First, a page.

Safety Alerts & Recalls

What does this mean?

It is well known that quinine can affect the affect the electrical activity of the heart. Following a recent European review, the product information leaflets have been updated to advise of these recognised dangers and to note potential interactions with other medicines. If you have any questions or concerns about the contents of this alert, or your treatment with Quinine, then please discuss them with your pharmacist or doctor.

Healthcare Professionals Advised of Dose-Dependent QT-Prolonging Effects of Quinine and Updated Medicine Interactions

The Medicines and Healthcare products Regulatory Agency (MHRA) has written to healthcare professionals regarding quinine. This communication advises of the dose-dependent QT-interval-prolonging effects of taking quinine and is a reminder that it should be used with caution in patients with risk factors for QT prolongation or with atrioventricular block (heart block).

Quinine is well known to affect the electrical activity of the heart (known as the prolongation of the QT interval) which can subsequently increase the risk of abnormal heart beats (also called arrhythmias). A routine EU review in 2017 recommended that warnings for dose-dependent QT-prolonging effects should be present in the product information for all medicines containing medicines.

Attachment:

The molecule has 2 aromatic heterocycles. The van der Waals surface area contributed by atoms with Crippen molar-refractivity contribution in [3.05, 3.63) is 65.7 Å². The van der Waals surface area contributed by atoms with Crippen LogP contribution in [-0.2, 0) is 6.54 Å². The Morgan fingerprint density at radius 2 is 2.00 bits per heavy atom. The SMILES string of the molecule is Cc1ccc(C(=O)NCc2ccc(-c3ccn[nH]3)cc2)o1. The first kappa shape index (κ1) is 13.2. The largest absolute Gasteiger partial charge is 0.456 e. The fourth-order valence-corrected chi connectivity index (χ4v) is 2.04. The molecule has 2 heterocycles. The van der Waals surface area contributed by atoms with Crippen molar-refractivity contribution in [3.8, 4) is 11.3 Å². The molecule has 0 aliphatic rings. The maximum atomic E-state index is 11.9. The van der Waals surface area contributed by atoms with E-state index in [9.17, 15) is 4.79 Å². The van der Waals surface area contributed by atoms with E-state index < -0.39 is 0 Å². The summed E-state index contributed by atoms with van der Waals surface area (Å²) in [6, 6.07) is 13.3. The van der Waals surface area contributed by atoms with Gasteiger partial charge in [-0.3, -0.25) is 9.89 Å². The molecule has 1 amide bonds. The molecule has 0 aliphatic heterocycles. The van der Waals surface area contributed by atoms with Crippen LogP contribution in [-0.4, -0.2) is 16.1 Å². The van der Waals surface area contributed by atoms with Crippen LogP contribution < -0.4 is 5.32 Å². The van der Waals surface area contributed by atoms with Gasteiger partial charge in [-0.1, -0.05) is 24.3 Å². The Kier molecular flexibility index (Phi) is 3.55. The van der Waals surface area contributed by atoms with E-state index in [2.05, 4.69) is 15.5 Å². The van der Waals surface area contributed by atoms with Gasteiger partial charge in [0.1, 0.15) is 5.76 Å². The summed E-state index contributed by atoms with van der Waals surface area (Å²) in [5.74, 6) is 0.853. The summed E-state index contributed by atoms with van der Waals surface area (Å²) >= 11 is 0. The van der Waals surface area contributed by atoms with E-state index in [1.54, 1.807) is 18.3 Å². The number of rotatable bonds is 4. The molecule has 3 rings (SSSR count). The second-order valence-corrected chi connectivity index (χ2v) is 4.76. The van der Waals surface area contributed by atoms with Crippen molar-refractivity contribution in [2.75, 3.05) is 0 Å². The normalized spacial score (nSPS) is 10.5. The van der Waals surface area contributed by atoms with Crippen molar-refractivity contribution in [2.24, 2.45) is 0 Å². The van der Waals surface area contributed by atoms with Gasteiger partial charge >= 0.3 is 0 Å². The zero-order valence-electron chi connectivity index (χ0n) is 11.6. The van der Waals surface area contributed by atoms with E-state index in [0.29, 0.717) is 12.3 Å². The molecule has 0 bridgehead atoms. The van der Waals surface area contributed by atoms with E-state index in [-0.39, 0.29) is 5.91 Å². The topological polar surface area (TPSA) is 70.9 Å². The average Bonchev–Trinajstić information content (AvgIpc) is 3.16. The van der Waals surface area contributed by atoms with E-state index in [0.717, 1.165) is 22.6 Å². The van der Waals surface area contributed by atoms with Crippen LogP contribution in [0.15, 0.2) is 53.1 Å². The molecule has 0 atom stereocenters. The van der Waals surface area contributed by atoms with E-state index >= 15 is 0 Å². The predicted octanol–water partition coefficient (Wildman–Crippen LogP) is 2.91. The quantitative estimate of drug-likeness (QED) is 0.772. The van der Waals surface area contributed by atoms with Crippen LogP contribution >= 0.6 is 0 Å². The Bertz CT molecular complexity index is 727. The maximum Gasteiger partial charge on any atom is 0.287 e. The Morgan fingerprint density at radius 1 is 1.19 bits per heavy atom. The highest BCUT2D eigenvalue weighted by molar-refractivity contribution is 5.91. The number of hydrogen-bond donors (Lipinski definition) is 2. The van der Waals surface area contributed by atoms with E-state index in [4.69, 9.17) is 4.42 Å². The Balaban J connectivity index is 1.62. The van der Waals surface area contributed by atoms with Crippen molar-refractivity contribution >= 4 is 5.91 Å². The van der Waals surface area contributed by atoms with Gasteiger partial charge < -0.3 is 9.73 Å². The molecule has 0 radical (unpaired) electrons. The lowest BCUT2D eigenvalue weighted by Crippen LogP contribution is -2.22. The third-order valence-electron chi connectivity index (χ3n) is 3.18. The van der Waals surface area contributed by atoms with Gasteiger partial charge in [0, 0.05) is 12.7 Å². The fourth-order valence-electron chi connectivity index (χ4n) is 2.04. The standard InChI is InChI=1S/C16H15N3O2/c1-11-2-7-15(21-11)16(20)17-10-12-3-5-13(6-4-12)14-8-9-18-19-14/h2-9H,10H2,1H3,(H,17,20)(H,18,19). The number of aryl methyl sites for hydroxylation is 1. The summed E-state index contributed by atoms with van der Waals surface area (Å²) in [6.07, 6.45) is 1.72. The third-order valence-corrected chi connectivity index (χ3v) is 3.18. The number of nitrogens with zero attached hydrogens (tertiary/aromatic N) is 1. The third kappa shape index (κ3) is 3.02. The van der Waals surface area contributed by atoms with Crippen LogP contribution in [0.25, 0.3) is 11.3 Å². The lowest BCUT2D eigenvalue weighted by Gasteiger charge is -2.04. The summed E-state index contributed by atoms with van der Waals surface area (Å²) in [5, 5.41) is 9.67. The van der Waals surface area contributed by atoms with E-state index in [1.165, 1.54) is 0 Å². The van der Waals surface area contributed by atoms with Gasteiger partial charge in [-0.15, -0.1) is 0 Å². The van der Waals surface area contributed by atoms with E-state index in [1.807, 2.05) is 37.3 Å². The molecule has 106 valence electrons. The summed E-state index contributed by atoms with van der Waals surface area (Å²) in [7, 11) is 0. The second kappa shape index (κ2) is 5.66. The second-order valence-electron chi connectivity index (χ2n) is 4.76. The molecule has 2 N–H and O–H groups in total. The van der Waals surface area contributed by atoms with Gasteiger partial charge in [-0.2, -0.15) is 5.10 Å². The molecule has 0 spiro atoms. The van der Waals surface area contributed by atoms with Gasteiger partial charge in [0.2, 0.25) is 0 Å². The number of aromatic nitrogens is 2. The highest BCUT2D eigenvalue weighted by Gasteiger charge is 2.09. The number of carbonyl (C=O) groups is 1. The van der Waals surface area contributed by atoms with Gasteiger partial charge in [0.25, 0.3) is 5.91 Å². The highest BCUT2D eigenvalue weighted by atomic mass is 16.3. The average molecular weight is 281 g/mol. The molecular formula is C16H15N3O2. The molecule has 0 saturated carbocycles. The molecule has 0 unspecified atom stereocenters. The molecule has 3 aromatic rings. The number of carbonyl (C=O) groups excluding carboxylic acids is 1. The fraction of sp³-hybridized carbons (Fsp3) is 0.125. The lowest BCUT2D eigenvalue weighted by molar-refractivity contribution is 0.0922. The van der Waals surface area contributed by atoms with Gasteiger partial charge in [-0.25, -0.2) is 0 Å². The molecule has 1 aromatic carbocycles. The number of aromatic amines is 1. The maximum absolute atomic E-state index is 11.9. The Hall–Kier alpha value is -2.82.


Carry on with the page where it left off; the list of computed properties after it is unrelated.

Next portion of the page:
Healthcare professionals have been advised to use caution if prescribing quinine medicines in patients with conditions that predispose to QT prolongation, such as pre-existing cardiac disease or electrolyte disturbances, or in patients taking other medicines that prolong the QT interval. A full list of these medicines can be found in the product literature.

In addition, healthcare professionals have been advised to monitor patients closely if administration of quinine with phenobarbital or carbamazepine is necessary; serum levels of these anticonvulsant medicines could become raised and cause anticonvulsant toxicity.

Quinine is given to treat malaria but is more commonly prescribed to help relieve nocturnal leg cramps.

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Source: MHRA
Publication Date: 2017-12-08
Last Updated: 2017-12-09

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